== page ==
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The Year in Review: 2020 was an unprecedented year and The Transcript covered the economy throughout all of its twists and turns. Even though China was battling Covid in 2019, no one really knew what was in store for all of us in 2020. Technology, capital markets, and housing were three industries that boomed. While the stimulus was integral, the economic hero of 2020 was the US consumer. Optimism is high that 2021 will be a more normal year.

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The Transcript

Succinct Summary: Earnings season kicked off this week.  The nation’s big banks reported earnings and for the most part provided positive economic commentary.  We are seeing a return to a generally sound economy and confidence has improved a lot.  Credit performance has been much better than expected and if nothing changes banks probably have a lot of excess reserves.  The election creates the potential for near-term volatility but the end of the pandemic is hopefully in sight.

Editor’s Request: This weekly newsletter is made possible by donations from our readers. If you like what you are reading, click here to donate (Our suggested donation: $10 per month). Help us keep The Transcript going.

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The Transcript

Succinct Summary: This has been the most difficult crisis that the US has faced since most people can remember.  An economic recovery is underway but the pace of job growth may be slowing.  Companies in the hardest-hit industries are asking for more stimulus.

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The Transcript

Succinct Summary: This has been an incredibly difficult operating environment but we’re all learning to live in a world with Covid.  Economic activity is much better than anyone expected and government officials are pushing for even more stimulus.  The Fed expects to keep interest rates at zero until 2023.

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The Transcript

Succinct Summary: The economy rebounded strongly in May and June with some important economic figures, like spending on debit and credit cards, being only down low single digits from last year. But the recovery is starting to stall out as infections rise and now everyone is planning for Covid to last longer than initially expected.  The figures are being distorted by massive government stimulus though.  And it’s not clear what happens when that stimulus runs out even as markets seem to be betting on more stimulus.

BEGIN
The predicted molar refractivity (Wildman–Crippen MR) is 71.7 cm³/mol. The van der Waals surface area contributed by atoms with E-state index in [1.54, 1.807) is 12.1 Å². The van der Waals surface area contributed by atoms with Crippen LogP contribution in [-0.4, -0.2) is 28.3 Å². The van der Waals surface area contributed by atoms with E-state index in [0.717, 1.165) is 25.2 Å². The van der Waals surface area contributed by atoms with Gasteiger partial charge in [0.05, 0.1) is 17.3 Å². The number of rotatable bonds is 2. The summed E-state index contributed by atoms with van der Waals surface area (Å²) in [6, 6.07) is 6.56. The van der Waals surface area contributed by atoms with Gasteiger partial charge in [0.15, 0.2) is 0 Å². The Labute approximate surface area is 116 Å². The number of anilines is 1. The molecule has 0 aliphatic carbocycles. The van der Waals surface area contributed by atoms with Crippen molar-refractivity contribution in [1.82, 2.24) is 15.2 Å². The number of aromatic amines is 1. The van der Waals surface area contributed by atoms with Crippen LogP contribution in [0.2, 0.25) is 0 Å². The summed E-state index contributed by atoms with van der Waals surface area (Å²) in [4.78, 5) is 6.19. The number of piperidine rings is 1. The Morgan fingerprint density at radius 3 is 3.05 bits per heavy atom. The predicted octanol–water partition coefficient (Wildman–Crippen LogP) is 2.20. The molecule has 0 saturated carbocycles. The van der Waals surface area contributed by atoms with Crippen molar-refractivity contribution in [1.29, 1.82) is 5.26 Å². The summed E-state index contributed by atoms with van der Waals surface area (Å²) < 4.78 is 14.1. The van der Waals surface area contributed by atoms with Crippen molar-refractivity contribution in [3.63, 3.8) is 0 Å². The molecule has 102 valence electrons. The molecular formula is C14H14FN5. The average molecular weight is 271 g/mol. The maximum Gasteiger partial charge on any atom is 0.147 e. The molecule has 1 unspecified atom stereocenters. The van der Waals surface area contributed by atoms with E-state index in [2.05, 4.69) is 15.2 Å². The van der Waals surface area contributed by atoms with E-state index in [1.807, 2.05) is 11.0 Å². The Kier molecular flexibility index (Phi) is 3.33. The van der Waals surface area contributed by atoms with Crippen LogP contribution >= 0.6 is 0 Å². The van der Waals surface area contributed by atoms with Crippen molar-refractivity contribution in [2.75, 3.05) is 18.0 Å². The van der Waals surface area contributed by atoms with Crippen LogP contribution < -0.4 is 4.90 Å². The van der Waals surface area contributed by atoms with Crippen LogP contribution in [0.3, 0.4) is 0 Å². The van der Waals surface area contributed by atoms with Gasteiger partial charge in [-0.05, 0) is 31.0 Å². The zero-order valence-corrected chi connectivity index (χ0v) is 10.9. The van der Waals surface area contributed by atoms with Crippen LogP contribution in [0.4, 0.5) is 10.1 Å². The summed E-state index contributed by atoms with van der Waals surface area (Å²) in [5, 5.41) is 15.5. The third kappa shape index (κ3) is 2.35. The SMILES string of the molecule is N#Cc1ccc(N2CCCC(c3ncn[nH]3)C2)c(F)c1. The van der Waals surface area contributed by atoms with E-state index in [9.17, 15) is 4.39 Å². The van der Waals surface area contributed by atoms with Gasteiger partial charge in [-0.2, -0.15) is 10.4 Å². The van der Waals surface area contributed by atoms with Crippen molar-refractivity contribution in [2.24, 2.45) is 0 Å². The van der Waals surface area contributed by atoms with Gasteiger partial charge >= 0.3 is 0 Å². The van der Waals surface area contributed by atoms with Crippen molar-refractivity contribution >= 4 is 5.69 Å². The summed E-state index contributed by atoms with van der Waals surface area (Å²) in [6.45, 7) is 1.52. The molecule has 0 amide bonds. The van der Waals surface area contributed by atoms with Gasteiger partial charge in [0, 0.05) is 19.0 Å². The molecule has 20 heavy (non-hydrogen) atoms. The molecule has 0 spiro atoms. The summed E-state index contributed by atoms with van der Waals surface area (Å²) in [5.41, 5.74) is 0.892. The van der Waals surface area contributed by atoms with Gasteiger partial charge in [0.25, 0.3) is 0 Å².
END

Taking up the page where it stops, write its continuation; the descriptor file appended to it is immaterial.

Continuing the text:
Editor’s Request: This weekly newsletter is made possible by donations from our readers. If you like what you are reading, click here to donate (Our suggested donation: $10 per month). Help us keep The Transcript going.

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The Transcript

A Personal Note: A lot has happened in the last two weeks we have been away. We start on a very positive note—warm congratulations to my co-author Scott Krisiloff and his wife on the birth of their beautiful twins this past week. On a different note, the challenge of racism has come to the forefront of global news. This week, we have a special section on quotes on the reactions from corporate management teams on the issued of racism. The bottom line is that we have a problem that needs fixing. I have also written a personal article about my experience of racism in Scandinavia. – Erick Mokaya

Succinct Summary: There are some glimmers of hope across such industries like airlines, travel and retail as demand picks up from the April lows. We are, however, being cautioned about being too excited and urged to be cautious. All in all, there is significant pent-up demand. 

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Succinct Summary: The modern economy has never experienced economic carnage on the scale of COVID19.  US GDP is forecast to fall by 30-40% while unemployment is likely to rise to 20-30%.  What matters though, is how long it lasts.  A 30% rate of decline in production for a quarter is different from a 30% decline for a whole year.  As public attention seems to turn from the virus to the economy, debate is on whether we will see a V-shaped recovery or not.  There are lots of reasons why we are unlikely to see such a rapid recovery but there are also glimmers of economic hope.  Still, the path of the economy seems to pale in comparison to the importance of the path of humanity.

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